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Providing competent consulting services and litigation support in the fields of industrial, architectural, product and community noise – and machine and facility safety – since 1981.
Contact  at 800-537-7568 or Via Email to esaconsulting@comcast.net

INDUSTRIAL NOISE AND VIBRATION CONTROL

Most of the problems with noise in industrial, construction and mining environments relate to the risk of employee hearing loss, and compliance with OSHA and MSHA noise regulations (29CFR 1910.95 and 1926.52; 30CFR 62.100-190). Although the use of hearing protection is often seen as a panacea for noise exposure, their use may create physical safety hazards as well, as the use of hearing protection effectively blocks the ability to hear – and communicate.

Within the intent of the regulations, our approach has always been to emphasize engineering controls to minimize noise at the source – or separate people from it. Here are just a few of our many industrial projects:

Case # 1

A manufacturer of turbines in Maine had a serious noise problem caused by “peening” the hard alloy blades (or buckets) into the ring using an air hammer. The noise was produced, not only by the impact of the hammer, but by air exhaust and radiation of the sound off the large assembly.

We couldn’t eliminate the noise, but we reduced it by adding air exhaust mufflers and designing a composite noise barrier/absorber “blanket” to drop over the assembly to dampen and block the radiation of sound throughout the facility – thus reducing everyone’s exposure.

We had previously used this technique to reduce noise from “wing riveting” at an aircraft manufacturing facility in the southern tier of New York.

Case # 2

Another manufacturer in the southern tier had a severe vibration problem caused by the operation of several large power presses (working, we found, above their rated capacities). The presses had been bolted directly to the concrete floor, and the resultant vibration was transmitting into other building in the area.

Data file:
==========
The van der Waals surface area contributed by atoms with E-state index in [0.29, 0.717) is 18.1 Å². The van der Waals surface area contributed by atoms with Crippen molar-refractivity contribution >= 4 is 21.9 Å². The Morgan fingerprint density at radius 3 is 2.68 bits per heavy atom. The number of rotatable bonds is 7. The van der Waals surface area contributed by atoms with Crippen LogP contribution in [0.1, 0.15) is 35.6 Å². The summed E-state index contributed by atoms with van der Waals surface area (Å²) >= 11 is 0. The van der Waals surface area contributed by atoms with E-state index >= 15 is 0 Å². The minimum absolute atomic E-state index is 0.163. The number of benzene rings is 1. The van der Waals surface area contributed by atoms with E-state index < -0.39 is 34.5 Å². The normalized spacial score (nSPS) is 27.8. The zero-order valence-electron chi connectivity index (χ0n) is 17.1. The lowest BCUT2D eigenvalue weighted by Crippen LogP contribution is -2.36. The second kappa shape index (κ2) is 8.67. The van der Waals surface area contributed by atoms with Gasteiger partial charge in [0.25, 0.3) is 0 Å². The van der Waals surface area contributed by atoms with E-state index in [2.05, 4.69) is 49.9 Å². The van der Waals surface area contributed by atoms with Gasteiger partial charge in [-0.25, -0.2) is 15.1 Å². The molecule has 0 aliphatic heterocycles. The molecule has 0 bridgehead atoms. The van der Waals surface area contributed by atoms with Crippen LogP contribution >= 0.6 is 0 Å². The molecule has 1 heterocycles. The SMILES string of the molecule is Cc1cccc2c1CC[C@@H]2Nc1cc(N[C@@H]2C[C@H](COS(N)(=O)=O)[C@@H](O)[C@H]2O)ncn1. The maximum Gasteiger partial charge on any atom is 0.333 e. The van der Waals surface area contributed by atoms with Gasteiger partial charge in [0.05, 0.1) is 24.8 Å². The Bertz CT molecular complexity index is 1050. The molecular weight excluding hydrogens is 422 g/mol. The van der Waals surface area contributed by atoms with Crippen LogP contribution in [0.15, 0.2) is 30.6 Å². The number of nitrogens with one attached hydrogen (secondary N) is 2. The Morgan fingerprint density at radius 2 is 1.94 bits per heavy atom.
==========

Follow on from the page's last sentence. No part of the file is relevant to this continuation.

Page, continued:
Although we should have, ideally, mounted the presses on separate isolated inertia bases, the client elected a lesser cost alternative, and we selected Kinetics® adjustable press mounts that reduced the vibration to an acceptable level.

Case # 3

In a similar instance, a client in Rochester, NY needed to isolate a “metrology lab” from nearby power press operations, and we designed a large “inertia base floor” using “floating floor” concepts to virtually eliminate shock coming into the area from the presses.

Earlier, we had used a similar technique with a client in Endicott, NY that was having trouble using an electronic microscope on the fourth floor of a building located near the main Conrail line and across from a manufacturer using forging hammers. The solution was a specially-designed air-mount system for the microscope that blocked the incoming vibration.

Case # 4

Automatic screw machines and a low ceiling brought a citation from OSHA to a manufacturer near Syracuse for excessive noise. We recommended a matrix of low-cost poly-wrapped fiberglass noise baffles over the area – and the noise level was documented by OSHA to have dropped by 8dBA!

ESA Industrial Pic

Noise baffles help quiet screw machine noise in Syracuse, NY area plant

(Photo by ESA)

 

  

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